Danish kids are happy to pay to avoid having to work with someone of a different ethnicity. In this clever field experiment, Danish kids with traditionally Danish-sounding names were willing to forego expected earnings in order to avoid being paired with someone with a Muslim-sounding name – and vice-versa.
The insignificant estimate on Danish-sounding indicates that the tendency to discriminate is not different across ethnic types, after controlling for differences in prices. We think that this is a remarkable result for two reasons. First, attention both in the literature and policy debates usually focuses on discrimination of the minority group by the majority group because members of the majority group are more often in the position to discriminate, and workers from the minority group tend to be disadvantaged. However, our results suggest that observing more frequent discrimination of minorities may simply be due to the fact that majority decision makers have more opportunities to discriminate rather than a stronger ethnic animus.
This too was interesting:
Second, this result highlights the importance of controlling for prices when measuring discrimination. From simply looking at discrimination percentages, a layperson may be misled to conclude that decision makers with Danish-sounding names are more likely to discriminate. In fact, decision makers with Danish-sounding names discriminate in 44 percent of the cases, while those with Muslim-sounding names do so in only 33 percent of the cases (however, p = 0.517, χ2 test). Yet, these differences do not reflect differences in animus because decision makers with Danish-sounding names face a lower price on average than decision makers with Muslim-sounding names (€5.2 versus €7.8, p = 0.078, KS). The reason is that workers with Danish-sounding names are systematically more productive (116 letters) in round 1 than participants with Muslim-sounding names (100 letters). According to regressions (2) and (4) in Table 3, these price differences explain the observed differences in taste-based discrimination across ethnic types (Danish-sounding is insignificant, but Price is significant).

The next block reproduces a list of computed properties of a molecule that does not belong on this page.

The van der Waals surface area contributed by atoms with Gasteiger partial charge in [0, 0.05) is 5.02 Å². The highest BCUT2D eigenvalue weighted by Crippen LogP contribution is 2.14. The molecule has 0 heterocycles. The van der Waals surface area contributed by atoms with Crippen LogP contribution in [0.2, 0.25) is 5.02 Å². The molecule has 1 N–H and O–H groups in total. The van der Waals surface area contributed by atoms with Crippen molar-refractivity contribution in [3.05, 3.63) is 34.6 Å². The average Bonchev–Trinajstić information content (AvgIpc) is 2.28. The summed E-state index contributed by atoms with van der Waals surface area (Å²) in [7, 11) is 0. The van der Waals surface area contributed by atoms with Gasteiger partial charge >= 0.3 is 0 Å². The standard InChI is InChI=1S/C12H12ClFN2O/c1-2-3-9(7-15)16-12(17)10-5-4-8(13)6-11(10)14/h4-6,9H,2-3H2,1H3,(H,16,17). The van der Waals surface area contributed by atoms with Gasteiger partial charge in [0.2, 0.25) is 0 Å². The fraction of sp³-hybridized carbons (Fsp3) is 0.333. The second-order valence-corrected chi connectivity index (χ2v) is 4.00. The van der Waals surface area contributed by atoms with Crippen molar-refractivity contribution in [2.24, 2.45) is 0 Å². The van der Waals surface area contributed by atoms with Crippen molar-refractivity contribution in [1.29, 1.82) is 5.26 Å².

Using a sample from Denmark, we find that discrimination is common even at a substantial price, that majority and minority groups are equally likely to discriminate for given prices, and that the demand for discrimination is highly elastic. Our best estimate is that the probability to discriminate falls by about 9 percent if the price of discrimination goes up by 10 percent.
Denmark may be more polarised than other places; would be very interesting to see this repeated elsewhere.
There are a host of interesting implications for policy, which the cautious blogger leaves as exercise for the reader. The elasticity of immigration restrictions with respect to the stringency of workplace diversity mandates or the legal status of repugnant homeowner covenants is one fun one to think about. Second best policy in a world of crooked timber….
Oh: Jean-Robert Tyran is one of the paper’s authors. He also wrote my most favourite ever experimental economics paper.